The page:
Warburg Pincus has expanded its Asia footprint in one of real estate’s hottest asset classes as the private equity firm’s Storhub self-storage takes over a Japanese rival.
Singapore-based Storhub has now completed its acquisition of Storage Plus Corp, which has 35 locations across Japan, in a move which will add around 100,000 square feet (9,290 square metres) to the company’s six-country portfolio, and make it one of the largest self-storage operators in Asia’s second-largest economy, according to a statement.
“We are pleased to welcome the Storage PLUS team to the StorHub Group,” Storhub CEO Mike Hagbeck said in a statement. “Storage PLUS is an industry leader in Japan with a long track record of outperformance. This strategic move is set to accelerate our platform growth in Japan.”
The purchase from Japanese developer Ichigo’s Centro unit was agreed to last month and is being revealed just over two weeks after Storhub acquired a majority stake in Malaysian self-storage operator Flexi Storage.
Storhub is acquiring 100 percent of the equity in Storage Plus from Ichigo with the deal boosting the Singapore-based firm’s Japan offering to around 390 owned, leased or managed locations, following the transaction.
Founded in 2006, Storage Plus was named Japan’s top multi-site self-storage operator for 2023 by industry group Self-Storage Association Asia, with the buyout ranking as one of the largest self-storage acquisitions ever in Japan, according to Storhub.
“StorHub is a leading self-storage platform in Asia, with strong backing from Warburg Pincus and a deeply experienced management team,” Dan Morisaku, head of business promotion for Ichigo said in the statement. “Following a strategic review process, we believe StorHub is the ideal partner to lead the next phase of growth of Storage Plus and deliver greater value to our customers.” In the wake of its strategic review Ichigo had engaged JLL to explore the sale of the business, with the property consulting firm having advised it on the disposal.
The Japanese company has locations in Kanagawa prefecture outside of Tokyo, as well as the cities of Sapporo and Fukuoka in addition to 15 stores in the capital.
“In recent years, the Japan market has witnessed robust growth in self-storage demand,” Storhub’s Hagbeck added. “We are excited about the opportunities to bring our 20 years of experience and expertise in self-storage to a broader range of customers across the market.”
Set up in Singapore 20 years ago, Storhub now owns or manages 6.4 million square feet of gross floor area in its 70,000 storage units across Australia, Greater China, Japan, Malaysia, Singapore and South Korea, according to the company.
Warburg Pincus acquired the business from CapitaLand Group in 2019 for S$179.5 million (now $131.5 million) when the portfolio stood at 11 properties in Singapore and another in Shanghai, and has since been expanding it regionally.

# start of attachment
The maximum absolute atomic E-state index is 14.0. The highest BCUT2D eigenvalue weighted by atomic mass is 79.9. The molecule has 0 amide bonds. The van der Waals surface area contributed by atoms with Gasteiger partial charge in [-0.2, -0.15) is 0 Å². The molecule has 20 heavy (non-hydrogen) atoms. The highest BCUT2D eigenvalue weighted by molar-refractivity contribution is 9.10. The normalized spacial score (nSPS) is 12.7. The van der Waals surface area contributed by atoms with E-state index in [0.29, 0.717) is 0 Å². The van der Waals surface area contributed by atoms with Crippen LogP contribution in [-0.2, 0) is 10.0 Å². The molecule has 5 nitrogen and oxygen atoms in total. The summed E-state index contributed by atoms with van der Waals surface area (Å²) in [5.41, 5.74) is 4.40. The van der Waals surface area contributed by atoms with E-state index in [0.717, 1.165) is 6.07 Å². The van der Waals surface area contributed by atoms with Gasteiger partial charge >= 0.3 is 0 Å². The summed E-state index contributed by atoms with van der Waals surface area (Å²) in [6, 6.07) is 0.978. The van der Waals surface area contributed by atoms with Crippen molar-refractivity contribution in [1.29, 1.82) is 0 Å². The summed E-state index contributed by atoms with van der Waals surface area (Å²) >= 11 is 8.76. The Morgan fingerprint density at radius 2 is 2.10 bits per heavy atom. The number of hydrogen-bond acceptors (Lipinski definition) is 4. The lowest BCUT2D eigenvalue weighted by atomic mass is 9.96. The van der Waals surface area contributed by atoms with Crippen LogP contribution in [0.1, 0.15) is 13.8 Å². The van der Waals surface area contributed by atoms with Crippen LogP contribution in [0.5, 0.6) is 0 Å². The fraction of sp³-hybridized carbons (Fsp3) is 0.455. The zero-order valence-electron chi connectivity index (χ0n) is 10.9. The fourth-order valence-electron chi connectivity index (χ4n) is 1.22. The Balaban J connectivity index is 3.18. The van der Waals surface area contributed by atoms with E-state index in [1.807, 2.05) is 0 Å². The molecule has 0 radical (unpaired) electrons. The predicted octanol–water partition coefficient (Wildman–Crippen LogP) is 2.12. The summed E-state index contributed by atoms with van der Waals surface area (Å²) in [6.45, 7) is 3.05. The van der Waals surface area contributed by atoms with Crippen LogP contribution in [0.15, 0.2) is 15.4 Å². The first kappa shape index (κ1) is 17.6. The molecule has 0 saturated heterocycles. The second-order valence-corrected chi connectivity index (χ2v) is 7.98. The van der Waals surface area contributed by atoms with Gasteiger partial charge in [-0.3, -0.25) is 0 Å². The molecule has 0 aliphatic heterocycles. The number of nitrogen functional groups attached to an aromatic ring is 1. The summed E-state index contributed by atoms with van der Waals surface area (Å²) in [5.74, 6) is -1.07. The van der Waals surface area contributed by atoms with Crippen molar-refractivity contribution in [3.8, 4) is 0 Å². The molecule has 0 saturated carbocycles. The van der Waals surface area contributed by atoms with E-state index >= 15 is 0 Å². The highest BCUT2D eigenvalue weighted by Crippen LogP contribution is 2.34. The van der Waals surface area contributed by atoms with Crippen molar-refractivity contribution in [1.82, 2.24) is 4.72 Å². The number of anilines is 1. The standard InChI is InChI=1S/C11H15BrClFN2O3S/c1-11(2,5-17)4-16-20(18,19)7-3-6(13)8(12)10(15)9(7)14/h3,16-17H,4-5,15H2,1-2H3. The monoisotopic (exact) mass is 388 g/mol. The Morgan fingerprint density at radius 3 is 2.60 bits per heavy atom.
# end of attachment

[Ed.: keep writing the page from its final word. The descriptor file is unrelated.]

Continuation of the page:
“We have continued to see strong underlying demand for self-storage driven by continued urbanization, rising housing prices in Asia’s metropolitan areas and the de-cluttering of apartments due to hybrid work post-pandemic,” said Warburg Pincus managing director Li Fan, who serves as a director on StorHub’s board.
He added that, “We believe Asia’s self-storage industry is approaching an inflection point and is poised for accelerated growth in the coming years.”
Storhub’s Malaysian acquisition, which was announced on 24 August, gave the company a presence in that southeast Asian nation with four locations in Kuala Lumpur and the Klang valley.
That deal was announced just over a half-year after Storhub bought Mandarin Self-Storage in Singapore from US fund manager Heitman for an estimated S$230 million. The company has also been growing organically, opening its sixth location in Hong Kong during October of last year after making its Korea debut in January of 2022.
Driven by the outsized rents achieved when leasing small industrial spaces to individual consumers, and with Asia’s small home sizes boosting the need for storage space, private equity firms have been scrambling to assemble self-storage portfolios in Asia.
In addition to Warburg Pincus and Heitman, Blackstone has been rapidly expanding its Asian holdings in the sector, with the New York-based giant’s Storefriendly joint venture opening two new Hong Kong properties in April of this year.
After selling off Storhub four years ago, CapitaLand leapt back into the sector earlier this year as it teamed with Dutch pension fund manager APG for a S$570 million deal to acquire and expand Extra Space Asia, a Singapore-based player which at the time owned, leased or operated 73 facilities spanning over 1 million square feet (93,000 square metres) of space across six Asian nations.
Also active in the sector is Canada’s Brookfield, which last year acquired a pair of Hong Kong assets to expand its RedBox self-storage business in the city.